Brain Trust

This just in: scientists have discovered that teenagers are crazy.

Okay, you knew that, and I knew that, and anyone who's ever been like, totally within 10 feet of, like, a teenager, omigawd, soooo knew that.

But this is news to researchers. All right, all right, to be fair, what researchers have actually discovered is that humans experience a surge in brain development during their teenage years. What happens is that there's a huge increase – almost overproduction -in the number of potential brain pathways and neural connections during the early teen years.

As the teenager gets older, connections that aren't used much die off, resulting in a normal brain by the early 20s. Researchers say this means as your teenager tries to sort through all these possible feelings, thoughts and emotions, they are crazy, at least temporarily.

If true, this has tremendous implications. For instance, it goes a long way to explaining why teenagers think they know everything.

It also means that how your teenager turns out as a person has a great deal to do with what he or she is exposed to during these crucial years. One obvious worry is drugs and alcohol. Things like cocaine use and heavy drinking as a youth mean that your child could end up in the street, or worse, the White House one day.

But less obvious are other activities that have become cultural standards for Western teens. What neural pathways will die while others flourish during this critical stage? Consider the following pastimes and potential resulting career paths in adulthood:

&#8226 Drinking too much soda pop, a drink which is considered to be bubble-headed, tasteless and bad for you: A reality TV show producer.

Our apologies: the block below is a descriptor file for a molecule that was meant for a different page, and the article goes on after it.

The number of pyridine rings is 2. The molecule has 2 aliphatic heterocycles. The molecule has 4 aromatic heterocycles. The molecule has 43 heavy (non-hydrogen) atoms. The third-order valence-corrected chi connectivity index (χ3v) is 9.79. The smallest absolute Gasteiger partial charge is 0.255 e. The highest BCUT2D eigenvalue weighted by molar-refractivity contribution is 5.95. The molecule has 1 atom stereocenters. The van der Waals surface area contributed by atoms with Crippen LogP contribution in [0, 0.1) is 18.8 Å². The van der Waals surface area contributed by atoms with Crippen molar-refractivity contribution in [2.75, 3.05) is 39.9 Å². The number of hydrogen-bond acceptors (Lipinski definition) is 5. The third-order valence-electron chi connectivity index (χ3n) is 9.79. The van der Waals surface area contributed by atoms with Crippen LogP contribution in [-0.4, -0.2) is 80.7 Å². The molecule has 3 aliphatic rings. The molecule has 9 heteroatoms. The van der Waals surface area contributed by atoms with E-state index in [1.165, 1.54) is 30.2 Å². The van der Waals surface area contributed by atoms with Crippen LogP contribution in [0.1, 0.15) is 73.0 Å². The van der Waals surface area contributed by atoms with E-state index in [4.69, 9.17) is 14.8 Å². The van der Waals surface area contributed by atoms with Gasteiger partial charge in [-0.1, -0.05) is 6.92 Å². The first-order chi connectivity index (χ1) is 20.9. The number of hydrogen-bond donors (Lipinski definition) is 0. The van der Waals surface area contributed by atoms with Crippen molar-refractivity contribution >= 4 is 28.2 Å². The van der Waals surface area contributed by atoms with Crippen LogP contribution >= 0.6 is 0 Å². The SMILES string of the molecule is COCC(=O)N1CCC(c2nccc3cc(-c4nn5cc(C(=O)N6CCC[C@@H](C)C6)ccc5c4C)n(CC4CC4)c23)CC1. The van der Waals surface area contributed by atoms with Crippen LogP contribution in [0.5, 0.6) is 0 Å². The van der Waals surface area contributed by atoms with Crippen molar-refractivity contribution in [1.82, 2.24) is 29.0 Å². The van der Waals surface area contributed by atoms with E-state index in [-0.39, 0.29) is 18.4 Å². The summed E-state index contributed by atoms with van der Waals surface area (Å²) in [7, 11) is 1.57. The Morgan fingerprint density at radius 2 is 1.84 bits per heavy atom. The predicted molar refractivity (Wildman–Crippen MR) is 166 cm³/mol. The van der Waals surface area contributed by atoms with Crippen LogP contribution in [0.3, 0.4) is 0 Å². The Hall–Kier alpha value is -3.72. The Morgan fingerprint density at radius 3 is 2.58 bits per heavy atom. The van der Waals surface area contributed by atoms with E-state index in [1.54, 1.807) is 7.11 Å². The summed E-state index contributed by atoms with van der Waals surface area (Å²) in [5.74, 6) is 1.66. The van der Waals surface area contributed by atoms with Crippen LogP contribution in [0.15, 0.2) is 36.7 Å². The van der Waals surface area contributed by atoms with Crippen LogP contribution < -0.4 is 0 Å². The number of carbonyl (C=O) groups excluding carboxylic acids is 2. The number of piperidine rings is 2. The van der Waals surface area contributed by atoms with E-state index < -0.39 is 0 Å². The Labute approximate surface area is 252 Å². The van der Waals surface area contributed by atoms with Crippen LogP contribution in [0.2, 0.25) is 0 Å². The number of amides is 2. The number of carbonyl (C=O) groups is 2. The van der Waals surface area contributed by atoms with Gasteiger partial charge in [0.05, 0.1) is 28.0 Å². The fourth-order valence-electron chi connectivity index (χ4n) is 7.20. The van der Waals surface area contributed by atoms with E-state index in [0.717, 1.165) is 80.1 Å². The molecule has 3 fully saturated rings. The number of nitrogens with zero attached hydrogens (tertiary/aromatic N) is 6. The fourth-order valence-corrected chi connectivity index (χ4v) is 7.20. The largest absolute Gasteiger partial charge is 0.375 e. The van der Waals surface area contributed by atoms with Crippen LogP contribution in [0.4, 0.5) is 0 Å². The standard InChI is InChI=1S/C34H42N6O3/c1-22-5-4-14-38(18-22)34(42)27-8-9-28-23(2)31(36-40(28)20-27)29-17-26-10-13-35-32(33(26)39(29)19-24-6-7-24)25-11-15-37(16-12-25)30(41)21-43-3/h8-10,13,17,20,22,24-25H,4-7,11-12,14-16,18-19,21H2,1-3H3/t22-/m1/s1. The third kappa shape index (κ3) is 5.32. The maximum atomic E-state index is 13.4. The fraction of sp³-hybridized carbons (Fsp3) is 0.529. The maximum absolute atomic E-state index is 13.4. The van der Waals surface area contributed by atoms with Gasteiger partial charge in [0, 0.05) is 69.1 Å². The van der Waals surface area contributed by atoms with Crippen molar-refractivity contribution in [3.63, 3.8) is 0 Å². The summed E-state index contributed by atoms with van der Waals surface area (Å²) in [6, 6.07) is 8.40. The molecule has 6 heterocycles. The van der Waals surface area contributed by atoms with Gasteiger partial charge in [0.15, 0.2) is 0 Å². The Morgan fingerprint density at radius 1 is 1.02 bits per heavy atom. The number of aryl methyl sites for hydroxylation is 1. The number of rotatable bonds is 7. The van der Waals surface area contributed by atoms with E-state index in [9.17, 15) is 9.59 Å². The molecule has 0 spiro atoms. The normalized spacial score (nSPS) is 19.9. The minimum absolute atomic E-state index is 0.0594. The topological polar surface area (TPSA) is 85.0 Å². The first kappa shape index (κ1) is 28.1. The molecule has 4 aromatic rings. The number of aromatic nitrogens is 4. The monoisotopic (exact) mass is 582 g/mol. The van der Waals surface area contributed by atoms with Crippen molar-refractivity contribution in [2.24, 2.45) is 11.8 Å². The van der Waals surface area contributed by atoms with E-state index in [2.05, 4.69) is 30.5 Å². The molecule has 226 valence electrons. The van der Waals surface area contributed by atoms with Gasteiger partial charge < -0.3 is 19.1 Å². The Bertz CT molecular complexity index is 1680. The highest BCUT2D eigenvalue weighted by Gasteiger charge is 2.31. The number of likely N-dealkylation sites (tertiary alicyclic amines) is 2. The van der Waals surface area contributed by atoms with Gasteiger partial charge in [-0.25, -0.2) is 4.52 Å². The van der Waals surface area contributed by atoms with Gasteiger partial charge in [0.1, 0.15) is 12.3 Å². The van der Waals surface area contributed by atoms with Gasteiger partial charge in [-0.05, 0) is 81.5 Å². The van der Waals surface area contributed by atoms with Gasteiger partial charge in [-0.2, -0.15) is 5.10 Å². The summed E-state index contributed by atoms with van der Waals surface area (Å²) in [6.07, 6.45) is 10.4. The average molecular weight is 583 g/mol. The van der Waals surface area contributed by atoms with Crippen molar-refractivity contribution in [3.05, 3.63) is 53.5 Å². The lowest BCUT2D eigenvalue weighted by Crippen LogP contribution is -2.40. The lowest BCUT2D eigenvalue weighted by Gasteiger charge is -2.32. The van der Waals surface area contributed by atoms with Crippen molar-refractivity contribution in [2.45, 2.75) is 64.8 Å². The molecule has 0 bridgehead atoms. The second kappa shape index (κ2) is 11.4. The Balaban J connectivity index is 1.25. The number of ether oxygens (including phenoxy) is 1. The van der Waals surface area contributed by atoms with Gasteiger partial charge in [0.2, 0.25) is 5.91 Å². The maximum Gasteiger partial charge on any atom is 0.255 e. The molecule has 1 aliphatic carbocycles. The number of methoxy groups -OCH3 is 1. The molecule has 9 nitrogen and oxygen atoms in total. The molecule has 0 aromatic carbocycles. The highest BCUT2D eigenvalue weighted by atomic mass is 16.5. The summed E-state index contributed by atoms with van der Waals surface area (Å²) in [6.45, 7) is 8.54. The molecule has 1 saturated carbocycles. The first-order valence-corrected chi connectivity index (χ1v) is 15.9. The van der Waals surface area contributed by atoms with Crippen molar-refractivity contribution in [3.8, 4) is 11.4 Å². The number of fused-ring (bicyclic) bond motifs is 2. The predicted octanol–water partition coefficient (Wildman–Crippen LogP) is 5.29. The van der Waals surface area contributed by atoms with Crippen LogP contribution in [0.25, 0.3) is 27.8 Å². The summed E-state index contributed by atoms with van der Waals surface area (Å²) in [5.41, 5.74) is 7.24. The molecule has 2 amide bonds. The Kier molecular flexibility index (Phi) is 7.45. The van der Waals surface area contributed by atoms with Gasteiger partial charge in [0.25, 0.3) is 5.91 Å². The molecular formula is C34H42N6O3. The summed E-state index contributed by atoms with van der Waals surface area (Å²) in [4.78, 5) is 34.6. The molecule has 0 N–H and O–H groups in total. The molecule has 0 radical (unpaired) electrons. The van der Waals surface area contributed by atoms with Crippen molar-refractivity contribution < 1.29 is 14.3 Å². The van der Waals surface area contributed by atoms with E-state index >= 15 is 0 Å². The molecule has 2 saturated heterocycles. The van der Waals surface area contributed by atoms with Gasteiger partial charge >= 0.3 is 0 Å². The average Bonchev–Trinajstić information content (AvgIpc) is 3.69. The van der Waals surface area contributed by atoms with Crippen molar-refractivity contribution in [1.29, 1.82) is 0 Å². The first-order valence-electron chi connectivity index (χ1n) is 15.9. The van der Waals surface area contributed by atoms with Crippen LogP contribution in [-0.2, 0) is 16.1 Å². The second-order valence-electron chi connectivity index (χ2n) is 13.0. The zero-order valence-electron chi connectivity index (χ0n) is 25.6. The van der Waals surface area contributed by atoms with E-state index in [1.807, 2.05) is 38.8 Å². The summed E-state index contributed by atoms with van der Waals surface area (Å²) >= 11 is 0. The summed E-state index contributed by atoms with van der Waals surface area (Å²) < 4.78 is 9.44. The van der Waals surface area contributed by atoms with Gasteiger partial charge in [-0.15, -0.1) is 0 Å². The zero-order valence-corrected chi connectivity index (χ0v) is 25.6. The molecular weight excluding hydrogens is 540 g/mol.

&#8226 Computer hacking, which sometimes involves violating security regulations, stealing vital information, and misleading people for profit: An Enron executive.

&#8226 Surfing the Internet, particularly heavy use of instant messaging: SOME1 hu wiL hav a v sht ATTN span & hu wiL not b getin a PhD n eng writiN.

&#8226 Playing games like Dungeons and Dragons, and watching the TV show Charmed, which is full of scary, potentially corrupting things like demons and wizardry: A multi-millionaire author of children's fiction.

&#8226 Spending countless hours at the mall, constantly moving from store to store, but never actually accomplishing much or buying anything: A corporate cubicle worker with Internet access.

&#8226 Being a member of the chess club, the math society or the computer science association, and spending hours and hours staring at a screen, not socializing much or getting much sunlight or exercise: Billionaire owner of a software company. Or Nobel prize winner.

&#8226 Watching movies like The Fast and the Furious, or TV shows like The Osbournes and Survivor: See dictionary definition of 'vegetable.'

&#8226 Being the always popular captain of the football team and dating too many cheerleaders: A shoe salesman and father of eight teenagers living in Goobies, Newfoundland.

&#8226 Playing video games after school, on weekends and for the whole of summer vacation: A member of the Cyberathlete Professional League, making the mortgage payments with money won in Quake tournaments.

&#8226 Watching the show or movie Jackass: A Darwin Award winner. Also known as a sad statistic.

&#8226 Eating a diet consisting almost entirely of burgers and nachos: Either a born-again fitness guru by age 30 or another type of sad statistic.

&#8226 Watching too many music videos: Someone with an even shorter attention span.

&#8226 The teenager who sat at the back of the bus watching the mayhem, ducking spitballs, reading obscure news items and jotting down notes in her journal: A humor columnist.

To read more of Chandra's work, visit

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